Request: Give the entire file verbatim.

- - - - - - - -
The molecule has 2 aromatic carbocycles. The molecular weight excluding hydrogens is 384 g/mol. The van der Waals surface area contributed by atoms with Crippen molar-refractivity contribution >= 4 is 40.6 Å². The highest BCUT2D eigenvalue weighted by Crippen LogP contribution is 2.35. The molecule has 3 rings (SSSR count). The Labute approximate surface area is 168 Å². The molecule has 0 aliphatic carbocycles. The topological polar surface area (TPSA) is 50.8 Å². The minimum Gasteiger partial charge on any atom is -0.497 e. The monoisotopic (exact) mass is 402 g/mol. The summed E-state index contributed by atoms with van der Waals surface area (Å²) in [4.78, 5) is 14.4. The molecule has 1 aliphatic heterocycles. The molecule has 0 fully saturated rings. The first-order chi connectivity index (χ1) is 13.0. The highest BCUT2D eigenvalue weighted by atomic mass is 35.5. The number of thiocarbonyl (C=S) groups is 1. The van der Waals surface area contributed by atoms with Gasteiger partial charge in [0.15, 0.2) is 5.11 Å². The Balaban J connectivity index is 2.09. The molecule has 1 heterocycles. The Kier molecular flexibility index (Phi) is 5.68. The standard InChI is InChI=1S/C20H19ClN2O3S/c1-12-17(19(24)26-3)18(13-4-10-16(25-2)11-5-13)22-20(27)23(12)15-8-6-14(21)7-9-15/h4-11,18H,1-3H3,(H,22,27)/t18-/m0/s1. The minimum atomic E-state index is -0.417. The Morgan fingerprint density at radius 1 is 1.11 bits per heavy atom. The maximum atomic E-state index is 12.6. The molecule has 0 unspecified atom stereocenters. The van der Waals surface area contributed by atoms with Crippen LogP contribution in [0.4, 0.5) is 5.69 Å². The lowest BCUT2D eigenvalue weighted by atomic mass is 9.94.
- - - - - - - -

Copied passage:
The molecule has 2 aromatic carbocycles. The molecular weight excluding hydrogens is 384 g/mol. The van der Waals surface area contributed by atoms with Crippen molar-refractivity contribution >= 4 is 40.6 Å². The highest BCUT2D eigenvalue weighted by Crippen LogP contribution is 2.35. The molecule has 3 rings (SSSR count). The Labute approximate surface area is 168 Å². The molecule has 0 aliphatic carbocycles. The topological polar surface area (TPSA) is 50.8 Å². The minimum Gasteiger partial charge on any atom is -0.497 e. The monoisotopic (exact) mass is 402 g/mol. The summed E-state index contributed by atoms with van der Waals surface area (Å²) in [4.78, 5) is 14.4. The molecule has 1 aliphatic heterocycles. The molecule has 0 fully saturated rings. The first-order chi connectivity index (χ1) is 13.0. The highest BCUT2D eigenvalue weighted by atomic mass is 35.5. The number of thiocarbonyl (C=S) groups is 1. The van der Waals surface area contributed by atoms with Gasteiger partial charge in [0.15, 0.2) is 5.11 Å². The Balaban J connectivity index is 2.09. The molecule has 1 heterocycles. The Kier molecular flexibility index (Phi) is 5.68. The standard InChI is InChI=1S/C20H19ClN2O3S/c1-12-17(19(24)26-3)18(13-4-10-16(25-2)11-5-13)22-20(27)23(12)15-8-6-14(21)7-9-15/h4-11,18H,1-3H3,(H,22,27)/t18-/m0/s1. The minimum atomic E-state index is -0.417. The Morgan fingerprint density at radius 1 is 1.11 bits per heavy atom. The maximum atomic E-state index is 12.6. The molecule has 0 unspecified atom stereocenters. The van der Waals surface area contributed by atoms with Crippen LogP contribution in [0.4, 0.5) is 5.69 Å². The lowest BCUT2D eigenvalue weighted by atomic mass is 9.94.